At Oracle OpenWorld, Larry Ellison takes on AWS and reiterates that the future is autonomous

Calling the autonomous database 'the most exciting and successful new product offering in the history of our company', Oracle Chairman and CTO Larry Ellison announces launch of 20 cloud regions by the end of 2020 and offers free services to students and developers.

17th Sep 2019
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Oracle Corp Chairman Larry Ellison made a compelling pitch at Oracle OpenWorld 2019. “Our mission is to help people see data in new ways, discover insights, and unlock endless possibilities,” he said at the American computer corporation’s annual conference held in San Francisco.


It may have taken Larry Ellison two years to come out with a powerful keynote, but he did not shy away from taking a dig - or two - at the competition, namely Amazon Web Services.


Larry Ellison

Oracle Chairman and CTO Larry Ellison took to the stage at the company’s annual conference in grand style and spoke about autonomous technology. .

And as he spoke to customers, prospects, and partners about the latest Oracle technology, he revealed how his company was readying to take on AWS. Oracle has signed partnerships with Microsoft (to take Microsoft applications to the Oracle Cloud Infrastructure and vice versa) and VMWare (to run workloads from different clouds on OCI).


Along the way, he shone the spotlight on Oracle’s autonomous technology, which, he said, would reduce complexities for users.


“AWS offers databases based on the type of application. AI has a different database, IoT has a different database. They are really not elastic and server-less; they are expensive. Oracle's database, with its autonomous operating system, ensures that organisations don't need manual processes to configure their systems,” Larry said.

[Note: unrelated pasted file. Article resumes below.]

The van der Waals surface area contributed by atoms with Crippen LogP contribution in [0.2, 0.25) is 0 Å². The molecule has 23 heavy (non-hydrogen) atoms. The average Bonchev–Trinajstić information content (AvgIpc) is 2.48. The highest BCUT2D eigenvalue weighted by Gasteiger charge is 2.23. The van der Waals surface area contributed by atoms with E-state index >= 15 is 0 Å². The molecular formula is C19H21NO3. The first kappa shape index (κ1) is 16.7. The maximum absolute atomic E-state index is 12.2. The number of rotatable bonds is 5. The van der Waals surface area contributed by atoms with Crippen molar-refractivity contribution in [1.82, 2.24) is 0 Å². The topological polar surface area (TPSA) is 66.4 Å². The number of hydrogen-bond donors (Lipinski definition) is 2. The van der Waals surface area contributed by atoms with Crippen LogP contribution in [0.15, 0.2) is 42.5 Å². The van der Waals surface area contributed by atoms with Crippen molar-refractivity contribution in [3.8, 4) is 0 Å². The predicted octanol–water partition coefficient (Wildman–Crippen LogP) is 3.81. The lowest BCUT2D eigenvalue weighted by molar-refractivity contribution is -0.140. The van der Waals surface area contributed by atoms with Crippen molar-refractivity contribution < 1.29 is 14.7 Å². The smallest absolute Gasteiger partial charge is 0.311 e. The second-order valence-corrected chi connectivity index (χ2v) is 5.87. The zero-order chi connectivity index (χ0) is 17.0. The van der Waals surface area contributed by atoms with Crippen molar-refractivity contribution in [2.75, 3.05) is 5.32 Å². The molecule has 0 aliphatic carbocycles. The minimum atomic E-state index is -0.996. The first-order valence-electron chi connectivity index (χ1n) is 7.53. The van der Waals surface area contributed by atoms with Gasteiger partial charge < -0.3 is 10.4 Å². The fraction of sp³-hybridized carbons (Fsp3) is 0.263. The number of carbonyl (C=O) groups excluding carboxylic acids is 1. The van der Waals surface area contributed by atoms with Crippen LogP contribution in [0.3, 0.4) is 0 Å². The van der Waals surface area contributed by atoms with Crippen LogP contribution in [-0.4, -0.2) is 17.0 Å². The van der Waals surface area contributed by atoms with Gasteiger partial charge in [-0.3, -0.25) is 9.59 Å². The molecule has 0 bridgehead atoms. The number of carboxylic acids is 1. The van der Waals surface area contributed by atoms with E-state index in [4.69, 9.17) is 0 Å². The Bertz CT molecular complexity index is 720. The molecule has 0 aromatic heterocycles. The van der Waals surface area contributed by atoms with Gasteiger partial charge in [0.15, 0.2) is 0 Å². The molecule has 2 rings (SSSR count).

Autonomous operating systems

The future, it is clear, is autonomous with organisations generating reams of data. Think about autonomous cars, which need databases that are resilient and able to crunch data on a real-time basis while running queries.


Larry did say that AWS DynamoDB was truly “elastic and serverless”. But, he added, “Not many people use it.”


Oracle, he said, has been working on adding a number of autonomous services to its “next generation cloud” as the company “marches towards” its ultimate goal of delivering the “world’s first completely and truly autonomous cloud”.


Some of the announcements mad include new security features for the Autonomous Database and the “world’s first autonomous operating system” (in the form of Oracle Autonomous Linux and an Oracle OS Management Service).


Larry Ellison also made a commitment to launch 20 Oracle Cloud regions by the end of 2020, for a total of 36 Oracle Cloud Infrastructure regions. Oracle at present has 16 hyper scale cloud regions while AWS has 25. As many as 3,000 trials with the Oracle autonomous cloud were in place as of this year’s first quarter.



Taking on Amazon

But his tirade against Amazon wasn’t over. Larry mentioned that Oracle has 430,000 customers while AWS has more than one million active customers. Then came the clincher. “We have paying customers and not some developer from Ukraine.”